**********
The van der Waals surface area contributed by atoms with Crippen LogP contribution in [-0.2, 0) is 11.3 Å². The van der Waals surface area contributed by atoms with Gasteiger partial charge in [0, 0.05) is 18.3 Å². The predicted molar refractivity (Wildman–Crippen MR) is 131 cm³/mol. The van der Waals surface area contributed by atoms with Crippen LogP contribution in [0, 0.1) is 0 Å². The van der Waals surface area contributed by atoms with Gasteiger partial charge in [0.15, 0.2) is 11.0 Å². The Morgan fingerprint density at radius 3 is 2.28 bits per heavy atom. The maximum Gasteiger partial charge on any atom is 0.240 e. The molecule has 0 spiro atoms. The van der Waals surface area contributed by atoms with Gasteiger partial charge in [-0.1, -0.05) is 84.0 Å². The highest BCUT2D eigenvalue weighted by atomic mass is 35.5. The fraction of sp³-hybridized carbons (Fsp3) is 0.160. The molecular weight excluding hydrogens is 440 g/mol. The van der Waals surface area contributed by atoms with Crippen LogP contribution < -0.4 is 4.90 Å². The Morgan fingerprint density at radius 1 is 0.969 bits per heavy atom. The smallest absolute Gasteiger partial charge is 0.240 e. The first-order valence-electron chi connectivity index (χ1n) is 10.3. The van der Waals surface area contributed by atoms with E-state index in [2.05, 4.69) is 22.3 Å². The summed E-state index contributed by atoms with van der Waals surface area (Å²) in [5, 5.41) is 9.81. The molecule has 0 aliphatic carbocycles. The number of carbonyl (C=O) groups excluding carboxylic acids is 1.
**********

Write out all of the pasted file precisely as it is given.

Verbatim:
The van der Waals surface area contributed by atoms with Crippen LogP contribution in [-0.2, 0) is 11.3 Å². The van der Waals surface area contributed by atoms with Gasteiger partial charge in [0, 0.05) is 18.3 Å². The predicted molar refractivity (Wildman–Crippen MR) is 131 cm³/mol. The van der Waals surface area contributed by atoms with Crippen LogP contribution in [0, 0.1) is 0 Å². The van der Waals surface area contributed by atoms with Gasteiger partial charge in [0.15, 0.2) is 11.0 Å². The Morgan fingerprint density at radius 3 is 2.28 bits per heavy atom. The maximum Gasteiger partial charge on any atom is 0.240 e. The molecule has 0 spiro atoms. The van der Waals surface area contributed by atoms with Gasteiger partial charge in [-0.1, -0.05) is 84.0 Å². The highest BCUT2D eigenvalue weighted by atomic mass is 35.5. The fraction of sp³-hybridized carbons (Fsp3) is 0.160. The molecular weight excluding hydrogens is 440 g/mol. The van der Waals surface area contributed by atoms with Crippen LogP contribution < -0.4 is 4.90 Å². The Morgan fingerprint density at radius 1 is 0.969 bits per heavy atom. The smallest absolute Gasteiger partial charge is 0.240 e. The first-order valence-electron chi connectivity index (χ1n) is 10.3. The van der Waals surface area contributed by atoms with E-state index in [2.05, 4.69) is 22.3 Å². The summed E-state index contributed by atoms with van der Waals surface area (Å²) in [5, 5.41) is 9.81. The molecule has 0 aliphatic carbocycles. The number of carbonyl (C=O) groups excluding carboxylic acids is 1.